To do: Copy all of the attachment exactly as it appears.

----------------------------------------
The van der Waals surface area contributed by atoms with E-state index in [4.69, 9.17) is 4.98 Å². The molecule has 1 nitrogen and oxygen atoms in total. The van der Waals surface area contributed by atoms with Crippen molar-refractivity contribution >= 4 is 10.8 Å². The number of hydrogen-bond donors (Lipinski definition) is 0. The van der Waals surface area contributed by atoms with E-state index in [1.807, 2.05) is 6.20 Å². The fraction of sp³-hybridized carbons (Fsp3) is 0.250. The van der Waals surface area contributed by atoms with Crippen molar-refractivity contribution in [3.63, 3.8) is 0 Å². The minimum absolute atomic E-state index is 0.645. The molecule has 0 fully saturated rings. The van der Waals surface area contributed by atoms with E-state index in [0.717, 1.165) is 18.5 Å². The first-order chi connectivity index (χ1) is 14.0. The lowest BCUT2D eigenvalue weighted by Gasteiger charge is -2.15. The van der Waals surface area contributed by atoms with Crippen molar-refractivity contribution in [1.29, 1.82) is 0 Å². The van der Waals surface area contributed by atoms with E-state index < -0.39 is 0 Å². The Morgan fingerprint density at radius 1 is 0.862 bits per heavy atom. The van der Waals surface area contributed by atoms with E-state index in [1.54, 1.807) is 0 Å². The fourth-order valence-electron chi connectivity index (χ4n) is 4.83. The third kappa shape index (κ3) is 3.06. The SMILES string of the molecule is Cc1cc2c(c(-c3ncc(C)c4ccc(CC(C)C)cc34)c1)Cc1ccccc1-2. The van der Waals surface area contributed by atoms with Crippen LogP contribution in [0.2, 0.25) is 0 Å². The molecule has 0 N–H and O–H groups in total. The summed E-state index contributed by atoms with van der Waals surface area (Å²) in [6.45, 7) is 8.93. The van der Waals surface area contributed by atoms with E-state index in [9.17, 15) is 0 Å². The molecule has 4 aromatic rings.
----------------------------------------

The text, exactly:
The van der Waals surface area contributed by atoms with E-state index in [4.69, 9.17) is 4.98 Å². The molecule has 1 nitrogen and oxygen atoms in total. The van der Waals surface area contributed by atoms with Crippen molar-refractivity contribution >= 4 is 10.8 Å². The number of hydrogen-bond donors (Lipinski definition) is 0. The van der Waals surface area contributed by atoms with E-state index in [1.807, 2.05) is 6.20 Å². The fraction of sp³-hybridized carbons (Fsp3) is 0.250. The van der Waals surface area contributed by atoms with Crippen molar-refractivity contribution in [3.63, 3.8) is 0 Å². The minimum absolute atomic E-state index is 0.645. The molecule has 0 fully saturated rings. The van der Waals surface area contributed by atoms with E-state index in [0.717, 1.165) is 18.5 Å². The first-order chi connectivity index (χ1) is 14.0. The lowest BCUT2D eigenvalue weighted by Gasteiger charge is -2.15. The van der Waals surface area contributed by atoms with Crippen molar-refractivity contribution in [1.29, 1.82) is 0 Å². The van der Waals surface area contributed by atoms with E-state index < -0.39 is 0 Å². The Morgan fingerprint density at radius 1 is 0.862 bits per heavy atom. The van der Waals surface area contributed by atoms with E-state index in [1.54, 1.807) is 0 Å². The fourth-order valence-electron chi connectivity index (χ4n) is 4.83. The third kappa shape index (κ3) is 3.06. The SMILES string of the molecule is Cc1cc2c(c(-c3ncc(C)c4ccc(CC(C)C)cc34)c1)Cc1ccccc1-2. The van der Waals surface area contributed by atoms with Crippen LogP contribution in [0.2, 0.25) is 0 Å². The molecule has 0 N–H and O–H groups in total. The summed E-state index contributed by atoms with van der Waals surface area (Å²) in [6.45, 7) is 8.93. The van der Waals surface area contributed by atoms with E-state index in [9.17, 15) is 0 Å². The molecule has 4 aromatic rings.